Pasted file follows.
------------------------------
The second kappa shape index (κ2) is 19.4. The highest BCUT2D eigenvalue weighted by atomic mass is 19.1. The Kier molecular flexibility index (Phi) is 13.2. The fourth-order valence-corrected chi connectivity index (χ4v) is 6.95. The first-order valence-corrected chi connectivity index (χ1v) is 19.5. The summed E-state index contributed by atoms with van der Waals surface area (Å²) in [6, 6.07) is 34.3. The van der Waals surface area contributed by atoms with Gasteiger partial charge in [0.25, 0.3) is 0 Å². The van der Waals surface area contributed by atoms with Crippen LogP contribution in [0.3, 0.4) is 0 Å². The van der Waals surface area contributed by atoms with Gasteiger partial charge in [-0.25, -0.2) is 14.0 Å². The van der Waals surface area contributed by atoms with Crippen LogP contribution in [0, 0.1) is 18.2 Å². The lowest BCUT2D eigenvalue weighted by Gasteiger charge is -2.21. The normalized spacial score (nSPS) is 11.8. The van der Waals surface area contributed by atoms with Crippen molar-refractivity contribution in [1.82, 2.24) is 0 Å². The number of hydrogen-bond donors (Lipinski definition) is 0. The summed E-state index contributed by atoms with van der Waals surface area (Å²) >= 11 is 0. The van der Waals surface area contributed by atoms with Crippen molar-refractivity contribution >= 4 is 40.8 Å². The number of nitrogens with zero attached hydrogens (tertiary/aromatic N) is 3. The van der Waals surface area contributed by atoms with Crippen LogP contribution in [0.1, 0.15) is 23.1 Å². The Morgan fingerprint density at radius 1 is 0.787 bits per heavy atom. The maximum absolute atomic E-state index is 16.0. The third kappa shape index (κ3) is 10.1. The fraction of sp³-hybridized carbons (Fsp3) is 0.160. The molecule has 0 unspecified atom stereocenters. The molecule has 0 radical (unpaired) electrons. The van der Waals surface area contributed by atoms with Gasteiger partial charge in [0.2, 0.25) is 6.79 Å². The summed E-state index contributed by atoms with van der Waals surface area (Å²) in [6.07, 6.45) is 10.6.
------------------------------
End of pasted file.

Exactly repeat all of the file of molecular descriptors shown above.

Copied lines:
The second kappa shape index (κ2) is 19.4. The highest BCUT2D eigenvalue weighted by atomic mass is 19.1. The Kier molecular flexibility index (Phi) is 13.2. The fourth-order valence-corrected chi connectivity index (χ4v) is 6.95. The first-order valence-corrected chi connectivity index (χ1v) is 19.5. The summed E-state index contributed by atoms with van der Waals surface area (Å²) in [6, 6.07) is 34.3. The van der Waals surface area contributed by atoms with Gasteiger partial charge in [0.25, 0.3) is 0 Å². The van der Waals surface area contributed by atoms with Crippen LogP contribution in [0.3, 0.4) is 0 Å². The van der Waals surface area contributed by atoms with Gasteiger partial charge in [-0.25, -0.2) is 14.0 Å². The van der Waals surface area contributed by atoms with Crippen LogP contribution in [0, 0.1) is 18.2 Å². The lowest BCUT2D eigenvalue weighted by Gasteiger charge is -2.21. The normalized spacial score (nSPS) is 11.8. The van der Waals surface area contributed by atoms with Crippen molar-refractivity contribution in [1.82, 2.24) is 0 Å². The number of hydrogen-bond donors (Lipinski definition) is 0. The summed E-state index contributed by atoms with van der Waals surface area (Å²) >= 11 is 0. The van der Waals surface area contributed by atoms with Crippen molar-refractivity contribution >= 4 is 40.8 Å². The number of nitrogens with zero attached hydrogens (tertiary/aromatic N) is 3. The van der Waals surface area contributed by atoms with Crippen LogP contribution in [0.1, 0.15) is 23.1 Å². The Morgan fingerprint density at radius 1 is 0.787 bits per heavy atom. The maximum absolute atomic E-state index is 16.0. The third kappa shape index (κ3) is 10.1. The fraction of sp³-hybridized carbons (Fsp3) is 0.160. The molecule has 0 unspecified atom stereocenters. The molecule has 0 radical (unpaired) electrons. The van der Waals surface area contributed by atoms with Gasteiger partial charge in [0.2, 0.25) is 6.79 Å². The summed E-state index contributed by atoms with van der Waals surface area (Å²) in [6.07, 6.45) is 10.6.